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    cA. Review of the ~ames


    NoTRE DAME 58;KALAMAzoo 0

    The valiant sons of Kalamazoo were the first visitors on the Notre Dame gridiron this fall and altho they put up a little fight the first part of the -game, it soon became the question as how high the score would be run. However, the smaller eleven fought a wonderful battle against· great odds and· tho outclassed in e~e:ry_ department, they managed to throw a scare mto Rockne's camp every now and then. ·

    None of Notre Dame's strength could he

    shown in this game for on the most part the playing was extremely raggec~ b~t the~e '~ere many bricrht stars who shown for the first time in varsity


    competition. Among these were Lieb, Berrrman and Thomas. Numerous substitutions afTe~ted the score and the playing and if the big team were left in to finish the game, a different tale would be told. Touchdowns were made by \Vynne (2), Thomas (2), lVIohardt (2), Desch

    ·and Reass. Buck Shaw did his duty by kicking 7 rroals after touchdown· and Lieb complemented 0 . hy l.


    NoTRE DAME 57; DEfAUW 10

    _. When thi~ "1\tlystery eleven" came to Notre Dame, there certainly was quite a stir, for every- one knew that Walker was· out to beat Rockne and said Rockne was not to be beaten. Conse- quent! y the evening_ practices were more numer- ous and constant drilling put Notre Dame on the fighting edge. Then the information that they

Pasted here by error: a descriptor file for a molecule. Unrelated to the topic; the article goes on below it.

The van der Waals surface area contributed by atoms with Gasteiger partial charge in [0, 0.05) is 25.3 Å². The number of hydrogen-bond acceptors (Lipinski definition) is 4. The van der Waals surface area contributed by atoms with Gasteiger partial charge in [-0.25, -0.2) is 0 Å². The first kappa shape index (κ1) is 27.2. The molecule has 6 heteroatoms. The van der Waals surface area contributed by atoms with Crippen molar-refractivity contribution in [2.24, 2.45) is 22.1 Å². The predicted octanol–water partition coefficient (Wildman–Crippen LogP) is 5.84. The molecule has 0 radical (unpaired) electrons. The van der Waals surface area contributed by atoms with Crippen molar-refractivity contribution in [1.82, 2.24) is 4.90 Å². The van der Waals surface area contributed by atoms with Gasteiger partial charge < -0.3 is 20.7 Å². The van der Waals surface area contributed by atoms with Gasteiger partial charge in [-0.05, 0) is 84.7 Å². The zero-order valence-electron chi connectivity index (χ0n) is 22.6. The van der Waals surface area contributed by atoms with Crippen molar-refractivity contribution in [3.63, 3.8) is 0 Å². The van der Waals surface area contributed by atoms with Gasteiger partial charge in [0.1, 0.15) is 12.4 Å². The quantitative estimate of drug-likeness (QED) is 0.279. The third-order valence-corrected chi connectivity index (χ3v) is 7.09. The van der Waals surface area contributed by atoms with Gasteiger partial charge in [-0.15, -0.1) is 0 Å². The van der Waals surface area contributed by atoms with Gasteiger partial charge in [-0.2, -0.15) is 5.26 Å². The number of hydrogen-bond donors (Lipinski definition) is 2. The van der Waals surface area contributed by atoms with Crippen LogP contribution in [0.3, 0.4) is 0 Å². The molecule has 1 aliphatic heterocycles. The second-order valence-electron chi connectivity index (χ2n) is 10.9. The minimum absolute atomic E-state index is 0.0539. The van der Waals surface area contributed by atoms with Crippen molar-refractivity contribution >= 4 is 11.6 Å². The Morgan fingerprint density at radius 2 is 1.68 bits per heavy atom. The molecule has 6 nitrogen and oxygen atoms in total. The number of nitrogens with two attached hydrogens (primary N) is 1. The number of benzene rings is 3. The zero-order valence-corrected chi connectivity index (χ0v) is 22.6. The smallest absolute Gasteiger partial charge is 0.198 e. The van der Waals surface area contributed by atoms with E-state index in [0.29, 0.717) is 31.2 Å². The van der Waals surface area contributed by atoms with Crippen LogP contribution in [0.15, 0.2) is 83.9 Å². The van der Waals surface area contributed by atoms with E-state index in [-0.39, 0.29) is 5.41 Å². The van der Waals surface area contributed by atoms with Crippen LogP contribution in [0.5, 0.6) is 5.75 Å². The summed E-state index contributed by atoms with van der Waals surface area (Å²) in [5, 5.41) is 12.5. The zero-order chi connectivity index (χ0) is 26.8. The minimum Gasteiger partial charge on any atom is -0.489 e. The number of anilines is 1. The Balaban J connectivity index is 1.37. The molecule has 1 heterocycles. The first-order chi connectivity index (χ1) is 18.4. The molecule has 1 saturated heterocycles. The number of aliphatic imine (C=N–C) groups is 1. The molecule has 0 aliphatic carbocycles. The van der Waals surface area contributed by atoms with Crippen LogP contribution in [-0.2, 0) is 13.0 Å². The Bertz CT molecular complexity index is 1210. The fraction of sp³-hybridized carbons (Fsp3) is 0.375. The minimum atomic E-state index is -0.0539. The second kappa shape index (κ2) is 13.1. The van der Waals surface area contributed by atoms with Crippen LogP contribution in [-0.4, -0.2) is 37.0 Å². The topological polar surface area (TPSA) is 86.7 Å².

_were pointing for this game added zest to the occasion and those who saw the game had noth- ing but pity for the highly touted ":Mystery eleven" which went down to defeat after five minutes of playing.

    Their playing was of a very inferior brand

    and their plays showed more haste in prepara.- tion than quality. After Notre Dame accumu- lated a few touchdowns, Depauw assumed a. laissez faire attitude and never. actually threat- ened the game. However, they corraled a touch- down in the final quarter when Lauer made a pretty run after a blocked kick. Bloodgood made a field goal. also in this period from the t13 yard line. · · Shaw played his usually·con~ervative brilliant rrame and Hector Garvey at tackle and Castner ~t fullback did their share of good playing. Wynne and Mohardt each got 2 touchdowns and Desch, Thomas,· Kiley and Seifrit each annexed one.